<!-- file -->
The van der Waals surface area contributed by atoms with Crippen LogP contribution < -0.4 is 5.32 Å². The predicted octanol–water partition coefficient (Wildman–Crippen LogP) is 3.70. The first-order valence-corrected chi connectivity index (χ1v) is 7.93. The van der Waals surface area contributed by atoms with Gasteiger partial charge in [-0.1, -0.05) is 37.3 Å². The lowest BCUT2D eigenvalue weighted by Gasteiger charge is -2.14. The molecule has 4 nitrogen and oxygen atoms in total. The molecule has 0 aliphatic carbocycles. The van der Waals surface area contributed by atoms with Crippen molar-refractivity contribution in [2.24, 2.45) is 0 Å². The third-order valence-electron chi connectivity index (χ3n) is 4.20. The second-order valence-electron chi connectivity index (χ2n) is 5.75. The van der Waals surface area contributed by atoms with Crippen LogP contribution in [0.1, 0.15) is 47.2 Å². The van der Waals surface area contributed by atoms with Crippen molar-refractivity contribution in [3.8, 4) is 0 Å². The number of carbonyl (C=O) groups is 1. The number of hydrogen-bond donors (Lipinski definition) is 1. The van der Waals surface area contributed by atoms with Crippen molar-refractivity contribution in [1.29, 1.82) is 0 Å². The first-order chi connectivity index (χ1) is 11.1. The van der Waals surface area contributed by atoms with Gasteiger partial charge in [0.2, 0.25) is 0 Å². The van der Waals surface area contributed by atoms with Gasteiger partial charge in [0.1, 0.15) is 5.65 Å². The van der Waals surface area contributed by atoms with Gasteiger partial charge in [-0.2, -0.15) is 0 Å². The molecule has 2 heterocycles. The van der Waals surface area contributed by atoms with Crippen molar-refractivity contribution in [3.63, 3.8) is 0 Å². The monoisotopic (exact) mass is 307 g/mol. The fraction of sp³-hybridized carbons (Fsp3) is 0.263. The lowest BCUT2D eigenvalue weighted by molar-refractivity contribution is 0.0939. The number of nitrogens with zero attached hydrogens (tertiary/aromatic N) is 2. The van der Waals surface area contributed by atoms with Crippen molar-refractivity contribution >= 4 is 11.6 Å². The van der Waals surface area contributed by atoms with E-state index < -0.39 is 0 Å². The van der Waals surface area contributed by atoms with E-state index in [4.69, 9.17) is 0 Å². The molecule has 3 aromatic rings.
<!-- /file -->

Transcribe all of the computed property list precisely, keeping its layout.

The van der Waals surface area contributed by atoms with Crippen LogP contribution < -0.4 is 5.32 Å². The predicted octanol–water partition coefficient (Wildman–Crippen LogP) is 3.70. The first-order valence-corrected chi connectivity index (χ1v) is 7.93. The van der Waals surface area contributed by atoms with Gasteiger partial charge in [-0.1, -0.05) is 37.3 Å². The lowest BCUT2D eigenvalue weighted by Gasteiger charge is -2.14. The molecule has 4 nitrogen and oxygen atoms in total. The molecule has 0 aliphatic carbocycles. The van der Waals surface area contributed by atoms with Crippen molar-refractivity contribution in [2.24, 2.45) is 0 Å². The third-order valence-electron chi connectivity index (χ3n) is 4.20. The second-order valence-electron chi connectivity index (χ2n) is 5.75. The van der Waals surface area contributed by atoms with Crippen LogP contribution in [0.1, 0.15) is 47.2 Å². The van der Waals surface area contributed by atoms with Crippen molar-refractivity contribution in [3.8, 4) is 0 Å². The number of carbonyl (C=O) groups is 1. The number of hydrogen-bond donors (Lipinski definition) is 1. The van der Waals surface area contributed by atoms with Crippen molar-refractivity contribution in [1.29, 1.82) is 0 Å². The first-order chi connectivity index (χ1) is 11.1. The van der Waals surface area contributed by atoms with Gasteiger partial charge in [0.2, 0.25) is 0 Å². The van der Waals surface area contributed by atoms with Gasteiger partial charge in [0.1, 0.15) is 5.65 Å². The van der Waals surface area contributed by atoms with Gasteiger partial charge in [-0.2, -0.15) is 0 Å². The molecule has 2 heterocycles. The van der Waals surface area contributed by atoms with Crippen molar-refractivity contribution in [3.63, 3.8) is 0 Å². The monoisotopic (exact) mass is 307 g/mol. The fraction of sp³-hybridized carbons (Fsp3) is 0.263. The lowest BCUT2D eigenvalue weighted by molar-refractivity contribution is 0.0939. The number of nitrogens with zero attached hydrogens (tertiary/aromatic N) is 2. The van der Waals surface area contributed by atoms with Crippen molar-refractivity contribution >= 4 is 11.6 Å². The van der Waals surface area contributed by atoms with E-state index < -0.39 is 0 Å². The van der Waals surface area contributed by atoms with E-state index in [4.69, 9.17) is 0 Å². The molecule has 3 aromatic rings.